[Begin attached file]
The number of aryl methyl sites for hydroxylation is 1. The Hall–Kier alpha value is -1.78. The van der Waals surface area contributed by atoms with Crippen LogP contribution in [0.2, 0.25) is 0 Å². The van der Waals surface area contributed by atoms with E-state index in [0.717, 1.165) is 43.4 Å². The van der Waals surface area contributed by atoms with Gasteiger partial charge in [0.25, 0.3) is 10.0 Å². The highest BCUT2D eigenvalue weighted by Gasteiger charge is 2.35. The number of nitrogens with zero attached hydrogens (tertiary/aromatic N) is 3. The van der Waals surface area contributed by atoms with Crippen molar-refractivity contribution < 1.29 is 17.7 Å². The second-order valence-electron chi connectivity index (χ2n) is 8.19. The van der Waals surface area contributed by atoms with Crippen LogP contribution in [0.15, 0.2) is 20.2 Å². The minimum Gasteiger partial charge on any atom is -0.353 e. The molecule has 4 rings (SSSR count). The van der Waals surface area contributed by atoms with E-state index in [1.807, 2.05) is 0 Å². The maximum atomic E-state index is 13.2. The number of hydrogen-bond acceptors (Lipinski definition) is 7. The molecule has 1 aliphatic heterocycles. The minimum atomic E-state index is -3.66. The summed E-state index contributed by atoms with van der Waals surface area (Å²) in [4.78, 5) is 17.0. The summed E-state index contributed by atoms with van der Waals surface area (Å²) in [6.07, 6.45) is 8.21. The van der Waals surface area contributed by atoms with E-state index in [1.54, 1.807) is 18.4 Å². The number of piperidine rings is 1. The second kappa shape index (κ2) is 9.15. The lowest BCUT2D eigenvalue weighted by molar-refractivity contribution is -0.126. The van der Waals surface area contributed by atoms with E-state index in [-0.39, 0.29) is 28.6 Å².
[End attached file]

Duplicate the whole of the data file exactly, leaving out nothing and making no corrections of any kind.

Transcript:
The number of aryl methyl sites for hydroxylation is 1. The Hall–Kier alpha value is -1.78. The van der Waals surface area contributed by atoms with Crippen LogP contribution in [0.2, 0.25) is 0 Å². The van der Waals surface area contributed by atoms with E-state index in [0.717, 1.165) is 43.4 Å². The van der Waals surface area contributed by atoms with Gasteiger partial charge in [0.25, 0.3) is 10.0 Å². The highest BCUT2D eigenvalue weighted by Gasteiger charge is 2.35. The number of nitrogens with zero attached hydrogens (tertiary/aromatic N) is 3. The van der Waals surface area contributed by atoms with Crippen molar-refractivity contribution < 1.29 is 17.7 Å². The second-order valence-electron chi connectivity index (χ2n) is 8.19. The van der Waals surface area contributed by atoms with Crippen LogP contribution in [0.15, 0.2) is 20.2 Å². The minimum Gasteiger partial charge on any atom is -0.353 e. The molecule has 4 rings (SSSR count). The van der Waals surface area contributed by atoms with E-state index in [1.807, 2.05) is 0 Å². The maximum atomic E-state index is 13.2. The number of hydrogen-bond acceptors (Lipinski definition) is 7. The molecule has 1 aliphatic heterocycles. The minimum atomic E-state index is -3.66. The summed E-state index contributed by atoms with van der Waals surface area (Å²) in [4.78, 5) is 17.0. The summed E-state index contributed by atoms with van der Waals surface area (Å²) in [6.07, 6.45) is 8.21. The van der Waals surface area contributed by atoms with E-state index in [1.54, 1.807) is 18.4 Å². The number of piperidine rings is 1. The second kappa shape index (κ2) is 9.15. The lowest BCUT2D eigenvalue weighted by molar-refractivity contribution is -0.126. The van der Waals surface area contributed by atoms with E-state index in [-0.39, 0.29) is 28.6 Å².